The prison system as a whole serves as an apparatus of racist and political repression… the fact that virtually everyone behind bars was (and is) poor and that a disproportionate number of them were black and Latino led us [the activists] to think about the more comprehensive impact of punishment on communities of color and poor communities in general. How many rich people are in prison? Perhaps a few here and there, many of whom reside in what we call country club prisons. But the vast majority of prisoners are poor people. A disproportionate number of those poor people were and continue to be people of color, people of African descent, Latinos, and Native Americans.
Some of you may know that the most likely people to go to prison in this country today are young African American men. In 1991, the Sentencing Project released a report indicating that 1 in 4 of all young black men between the ages of 18 and 24 were incarcerated in the United States. 25% is an astonishing figure. That was in 1991. A few years later, the Sentencing Project released a follow-up report revealing that within 3 or 4 years, the percentage had soared to over 32%. In other words, approximately one-third of all young black men in this country are either in prison or directly under the supervision and control of the criminal justice system. Something is clearly wrong.”
(pg. 25, 27 and 38)
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“When a child’s life is forever arrested by one of the gunshots that are heard so frequently in poor black and Latino communities, parents, teachers, and friends parede in demonstrations bearing signs with the slogan ‘STOP THE VIOLENCE.’ Those who live with the daily violence associated with drug trafficking and increasing use of dangerous weapons by youth are certainly in need of immediate solutions to these problems. But the decades-old law-and-order solutions will hardly bring peace to poor black and Latino communities. Why is there such a paucity of alternatives? Why the readiness to take on a discourse and entertain policies and ideological strategies that are so laden with racism?
Ideological racism has begun to lead a secluded existence. It sequesters itself, for example, within the concept of crime. (…) I, for one, am of the opinion that we will have to renounce jails and prisons as the normal and unquestioned approaches to such social problems as drug abuse, unemployment, homelessness, and illiteracy. (…) When abolitionists raise the possibility of living without prisons, a common reaction is fear – fear provoked by the prospect of criminals pouring out of prisons and returning to communities where they may violently assault people and their property. It is true that abolitionists want to dismantle structures of imprisonment, but not without a process that calls for building alternative institutions. It is not necessary to address the drug problem, for example, within the criminal justice system. It needs to be separated from the criminal justice system. Rehabilitation is not possible within the jail and prison system.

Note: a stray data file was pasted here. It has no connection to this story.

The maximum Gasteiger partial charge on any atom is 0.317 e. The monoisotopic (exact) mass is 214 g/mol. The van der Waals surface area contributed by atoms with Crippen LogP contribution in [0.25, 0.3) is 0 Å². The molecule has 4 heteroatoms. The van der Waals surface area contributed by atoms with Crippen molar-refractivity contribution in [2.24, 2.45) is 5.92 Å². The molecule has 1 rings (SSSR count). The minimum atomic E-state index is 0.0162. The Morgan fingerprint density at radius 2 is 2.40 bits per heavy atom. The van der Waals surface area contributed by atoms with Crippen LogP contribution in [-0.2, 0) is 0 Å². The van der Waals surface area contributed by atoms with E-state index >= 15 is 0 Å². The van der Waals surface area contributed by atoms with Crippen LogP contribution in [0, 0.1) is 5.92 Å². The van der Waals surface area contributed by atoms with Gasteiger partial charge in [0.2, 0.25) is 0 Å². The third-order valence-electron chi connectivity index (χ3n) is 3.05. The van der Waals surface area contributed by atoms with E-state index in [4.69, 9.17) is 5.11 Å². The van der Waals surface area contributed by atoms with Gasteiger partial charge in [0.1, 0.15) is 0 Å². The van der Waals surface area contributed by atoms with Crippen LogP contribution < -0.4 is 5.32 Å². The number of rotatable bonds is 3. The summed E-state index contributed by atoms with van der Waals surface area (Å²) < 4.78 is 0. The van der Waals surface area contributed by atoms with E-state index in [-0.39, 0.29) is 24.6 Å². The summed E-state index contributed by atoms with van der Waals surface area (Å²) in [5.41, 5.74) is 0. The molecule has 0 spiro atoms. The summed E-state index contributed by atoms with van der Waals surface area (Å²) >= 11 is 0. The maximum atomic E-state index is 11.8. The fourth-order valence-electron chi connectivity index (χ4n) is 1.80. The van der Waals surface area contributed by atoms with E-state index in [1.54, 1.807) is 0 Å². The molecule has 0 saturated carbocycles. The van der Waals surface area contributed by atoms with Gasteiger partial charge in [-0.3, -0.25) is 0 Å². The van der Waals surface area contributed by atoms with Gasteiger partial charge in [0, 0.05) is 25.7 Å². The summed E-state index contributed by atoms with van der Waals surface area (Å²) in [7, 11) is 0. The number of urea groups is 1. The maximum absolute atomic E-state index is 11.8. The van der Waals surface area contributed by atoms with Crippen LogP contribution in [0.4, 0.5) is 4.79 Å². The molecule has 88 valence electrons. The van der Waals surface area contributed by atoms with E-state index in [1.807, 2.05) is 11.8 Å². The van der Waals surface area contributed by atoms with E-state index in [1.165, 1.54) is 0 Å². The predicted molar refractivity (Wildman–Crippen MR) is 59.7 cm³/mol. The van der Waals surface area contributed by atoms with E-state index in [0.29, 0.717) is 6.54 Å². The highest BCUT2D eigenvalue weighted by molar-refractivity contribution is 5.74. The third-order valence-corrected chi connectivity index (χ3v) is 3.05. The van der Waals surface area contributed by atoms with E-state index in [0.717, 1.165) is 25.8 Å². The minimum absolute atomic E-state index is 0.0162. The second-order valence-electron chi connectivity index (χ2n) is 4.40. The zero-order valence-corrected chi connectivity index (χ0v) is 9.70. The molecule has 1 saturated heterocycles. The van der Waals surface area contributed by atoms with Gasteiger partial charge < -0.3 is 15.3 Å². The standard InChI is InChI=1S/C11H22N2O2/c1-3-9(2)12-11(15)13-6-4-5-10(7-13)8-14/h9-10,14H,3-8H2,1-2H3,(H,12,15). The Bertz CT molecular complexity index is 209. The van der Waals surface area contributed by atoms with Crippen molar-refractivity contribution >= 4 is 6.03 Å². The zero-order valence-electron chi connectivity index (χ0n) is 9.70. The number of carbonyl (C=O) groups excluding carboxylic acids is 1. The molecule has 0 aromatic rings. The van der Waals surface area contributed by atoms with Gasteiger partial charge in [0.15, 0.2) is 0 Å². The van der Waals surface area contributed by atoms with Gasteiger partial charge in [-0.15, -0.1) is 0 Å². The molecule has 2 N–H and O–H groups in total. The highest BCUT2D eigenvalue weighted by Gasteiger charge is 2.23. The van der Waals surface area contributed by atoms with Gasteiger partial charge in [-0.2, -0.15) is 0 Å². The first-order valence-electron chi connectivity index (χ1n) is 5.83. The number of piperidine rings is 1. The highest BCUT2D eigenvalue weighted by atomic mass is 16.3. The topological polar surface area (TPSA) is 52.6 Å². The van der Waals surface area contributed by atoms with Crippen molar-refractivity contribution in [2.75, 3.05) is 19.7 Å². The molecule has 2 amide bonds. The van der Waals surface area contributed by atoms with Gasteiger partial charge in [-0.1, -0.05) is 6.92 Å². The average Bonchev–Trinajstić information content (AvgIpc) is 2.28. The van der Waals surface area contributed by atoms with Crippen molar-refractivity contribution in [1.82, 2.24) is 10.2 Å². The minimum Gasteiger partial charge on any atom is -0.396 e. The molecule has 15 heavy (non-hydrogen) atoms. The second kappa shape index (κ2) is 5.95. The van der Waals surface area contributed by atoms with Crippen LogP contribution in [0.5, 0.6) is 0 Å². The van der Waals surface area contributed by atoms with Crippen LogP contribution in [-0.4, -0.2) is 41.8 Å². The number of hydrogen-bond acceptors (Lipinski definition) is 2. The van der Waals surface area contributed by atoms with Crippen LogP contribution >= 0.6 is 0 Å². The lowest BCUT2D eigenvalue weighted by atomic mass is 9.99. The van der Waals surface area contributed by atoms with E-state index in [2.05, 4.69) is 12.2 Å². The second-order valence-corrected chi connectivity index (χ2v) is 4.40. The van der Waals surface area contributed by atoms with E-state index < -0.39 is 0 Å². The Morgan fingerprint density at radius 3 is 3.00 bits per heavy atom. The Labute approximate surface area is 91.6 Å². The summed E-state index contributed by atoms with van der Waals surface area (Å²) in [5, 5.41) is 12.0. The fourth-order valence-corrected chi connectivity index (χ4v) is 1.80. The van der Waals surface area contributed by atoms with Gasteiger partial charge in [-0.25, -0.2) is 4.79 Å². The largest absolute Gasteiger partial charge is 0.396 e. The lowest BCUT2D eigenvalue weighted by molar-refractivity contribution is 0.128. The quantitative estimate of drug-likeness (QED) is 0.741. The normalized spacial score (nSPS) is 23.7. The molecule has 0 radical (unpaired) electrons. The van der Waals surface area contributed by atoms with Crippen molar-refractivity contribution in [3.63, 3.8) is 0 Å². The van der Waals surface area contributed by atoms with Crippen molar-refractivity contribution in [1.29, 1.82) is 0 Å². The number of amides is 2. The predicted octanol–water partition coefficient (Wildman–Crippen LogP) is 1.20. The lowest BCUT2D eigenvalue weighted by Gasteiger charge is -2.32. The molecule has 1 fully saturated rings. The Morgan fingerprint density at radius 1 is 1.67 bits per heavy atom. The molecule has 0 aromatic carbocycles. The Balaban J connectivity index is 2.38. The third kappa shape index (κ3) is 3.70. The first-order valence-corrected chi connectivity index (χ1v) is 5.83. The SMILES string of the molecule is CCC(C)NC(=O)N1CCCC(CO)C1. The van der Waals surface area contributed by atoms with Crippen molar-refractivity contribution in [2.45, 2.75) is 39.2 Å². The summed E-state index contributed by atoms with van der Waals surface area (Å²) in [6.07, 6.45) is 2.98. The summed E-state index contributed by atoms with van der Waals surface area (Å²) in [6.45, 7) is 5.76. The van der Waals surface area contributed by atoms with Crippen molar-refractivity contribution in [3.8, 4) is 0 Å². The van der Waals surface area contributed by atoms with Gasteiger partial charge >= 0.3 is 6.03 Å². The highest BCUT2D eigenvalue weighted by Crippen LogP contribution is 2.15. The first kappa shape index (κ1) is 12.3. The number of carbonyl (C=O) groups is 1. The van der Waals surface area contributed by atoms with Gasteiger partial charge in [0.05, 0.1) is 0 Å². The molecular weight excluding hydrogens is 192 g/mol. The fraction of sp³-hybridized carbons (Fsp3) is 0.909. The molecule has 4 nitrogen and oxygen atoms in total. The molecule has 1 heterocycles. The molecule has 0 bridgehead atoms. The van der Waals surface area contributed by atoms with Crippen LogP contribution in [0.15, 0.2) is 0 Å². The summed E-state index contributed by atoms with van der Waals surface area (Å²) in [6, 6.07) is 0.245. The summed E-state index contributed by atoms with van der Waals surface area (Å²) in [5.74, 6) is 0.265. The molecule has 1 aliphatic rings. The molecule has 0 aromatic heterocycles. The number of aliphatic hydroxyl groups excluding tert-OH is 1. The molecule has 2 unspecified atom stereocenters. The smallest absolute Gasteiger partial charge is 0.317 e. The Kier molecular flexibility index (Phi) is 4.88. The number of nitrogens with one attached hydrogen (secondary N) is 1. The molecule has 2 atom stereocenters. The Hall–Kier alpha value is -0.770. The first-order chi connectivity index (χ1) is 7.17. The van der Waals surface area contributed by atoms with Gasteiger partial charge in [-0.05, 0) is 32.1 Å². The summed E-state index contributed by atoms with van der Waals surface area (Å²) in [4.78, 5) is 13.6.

We have to learn how to analyze and resist racism even in contexts where people who are targets and victims of racism commit acts of harm against others. Law-and-order discourse is racist, the existing system of punishment has been deeply defined by historical racism. Police, courts, and prisons are dramatic examples of institutional racism. Yet this is not to suggest that people of color who commits acts of violence against other human beings are therefore innocent. This is true of brothers and sisters out in the streets as well as those in the high-end suites… A victim of racism can also be a perpetrator of sexism. And indeed, a victim of racism can be a perpetrator of racism as well. Victimization can no longer be permitted to function as a halo of innocence.”
(pg. 29 – 31)
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“Black people have been on the forefront of radical and revolutionary movements in this country for several centuries. (…) Not all of us have given up hope for revolutionary change. Not all of us accept the notion of capitalist inevitability based on the collapse of socialism. Socialism of a certain type did not work because of irreconcilable internal contradictions. Its structures have fallen. But to assume that capitalism is triumphant is to use a simplistic boxing-match paradigm. Despite its failure to build lasting democratic sctructures, socialism nevertheless demonstrated its superiority over capitalism on several accounts: the ability to provide free education, low-cost housing, jobs, free child care, free health care, etc. This is precisely what is needed in U.S. black communities… and among poor people in general. Harlem furnishes us with a dramatic example of the future of late capitalism and compelling evidence of the need to reinvigorate socialist democratic theory and practise – for the sake of our sisters and brothers who otherwise will be thrown into the dungeons of the future, and indeed, for the sake of us all.